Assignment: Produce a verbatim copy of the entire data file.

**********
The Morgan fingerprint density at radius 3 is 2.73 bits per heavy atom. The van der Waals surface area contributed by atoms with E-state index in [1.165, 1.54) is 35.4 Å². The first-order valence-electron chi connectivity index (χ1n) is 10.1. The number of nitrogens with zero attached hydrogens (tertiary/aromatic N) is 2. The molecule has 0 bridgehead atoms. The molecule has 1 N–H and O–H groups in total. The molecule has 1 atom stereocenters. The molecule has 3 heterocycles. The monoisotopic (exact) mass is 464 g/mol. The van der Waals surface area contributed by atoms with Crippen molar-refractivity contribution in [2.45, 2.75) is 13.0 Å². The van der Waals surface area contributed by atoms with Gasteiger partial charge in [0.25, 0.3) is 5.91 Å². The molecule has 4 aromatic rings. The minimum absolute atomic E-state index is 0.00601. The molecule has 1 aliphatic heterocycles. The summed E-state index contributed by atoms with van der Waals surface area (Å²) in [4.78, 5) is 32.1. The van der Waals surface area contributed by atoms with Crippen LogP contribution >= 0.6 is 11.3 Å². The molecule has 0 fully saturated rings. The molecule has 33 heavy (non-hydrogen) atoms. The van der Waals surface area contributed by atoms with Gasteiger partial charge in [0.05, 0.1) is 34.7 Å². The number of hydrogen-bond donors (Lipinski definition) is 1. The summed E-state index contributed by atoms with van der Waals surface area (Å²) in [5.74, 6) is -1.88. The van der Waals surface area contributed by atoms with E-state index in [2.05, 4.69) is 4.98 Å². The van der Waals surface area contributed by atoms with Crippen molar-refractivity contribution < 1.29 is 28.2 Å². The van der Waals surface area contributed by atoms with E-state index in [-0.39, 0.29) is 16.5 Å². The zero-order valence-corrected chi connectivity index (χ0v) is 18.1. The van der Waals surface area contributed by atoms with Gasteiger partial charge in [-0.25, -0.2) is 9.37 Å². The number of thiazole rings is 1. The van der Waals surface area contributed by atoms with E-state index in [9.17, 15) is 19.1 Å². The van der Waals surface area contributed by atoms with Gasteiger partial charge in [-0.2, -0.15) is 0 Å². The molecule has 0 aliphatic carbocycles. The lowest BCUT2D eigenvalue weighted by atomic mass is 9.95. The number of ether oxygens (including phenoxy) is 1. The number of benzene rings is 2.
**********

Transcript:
The Morgan fingerprint density at radius 3 is 2.73 bits per heavy atom. The van der Waals surface area contributed by atoms with E-state index in [1.165, 1.54) is 35.4 Å². The first-order valence-electron chi connectivity index (χ1n) is 10.1. The number of nitrogens with zero attached hydrogens (tertiary/aromatic N) is 2. The molecule has 0 bridgehead atoms. The molecule has 1 N–H and O–H groups in total. The molecule has 1 atom stereocenters. The molecule has 3 heterocycles. The monoisotopic (exact) mass is 464 g/mol. The van der Waals surface area contributed by atoms with Crippen molar-refractivity contribution in [2.45, 2.75) is 13.0 Å². The van der Waals surface area contributed by atoms with Gasteiger partial charge in [0.25, 0.3) is 5.91 Å². The molecule has 4 aromatic rings. The minimum absolute atomic E-state index is 0.00601. The molecule has 1 aliphatic heterocycles. The summed E-state index contributed by atoms with van der Waals surface area (Å²) in [4.78, 5) is 32.1. The van der Waals surface area contributed by atoms with Crippen LogP contribution >= 0.6 is 11.3 Å². The molecule has 0 fully saturated rings. The molecule has 33 heavy (non-hydrogen) atoms. The van der Waals surface area contributed by atoms with Gasteiger partial charge in [0.05, 0.1) is 34.7 Å². The number of hydrogen-bond donors (Lipinski definition) is 1. The summed E-state index contributed by atoms with van der Waals surface area (Å²) in [5.74, 6) is -1.88. The van der Waals surface area contributed by atoms with E-state index in [2.05, 4.69) is 4.98 Å². The van der Waals surface area contributed by atoms with Crippen molar-refractivity contribution < 1.29 is 28.2 Å². The van der Waals surface area contributed by atoms with E-state index in [-0.39, 0.29) is 16.5 Å². The zero-order valence-corrected chi connectivity index (χ0v) is 18.1. The van der Waals surface area contributed by atoms with Gasteiger partial charge in [-0.25, -0.2) is 9.37 Å². The number of thiazole rings is 1. The van der Waals surface area contributed by atoms with E-state index in [9.17, 15) is 19.1 Å². The van der Waals surface area contributed by atoms with Gasteiger partial charge in [-0.2, -0.15) is 0 Å². The molecule has 0 aliphatic carbocycles. The lowest BCUT2D eigenvalue weighted by atomic mass is 9.95. The number of ether oxygens (including phenoxy) is 1. The number of benzene rings is 2.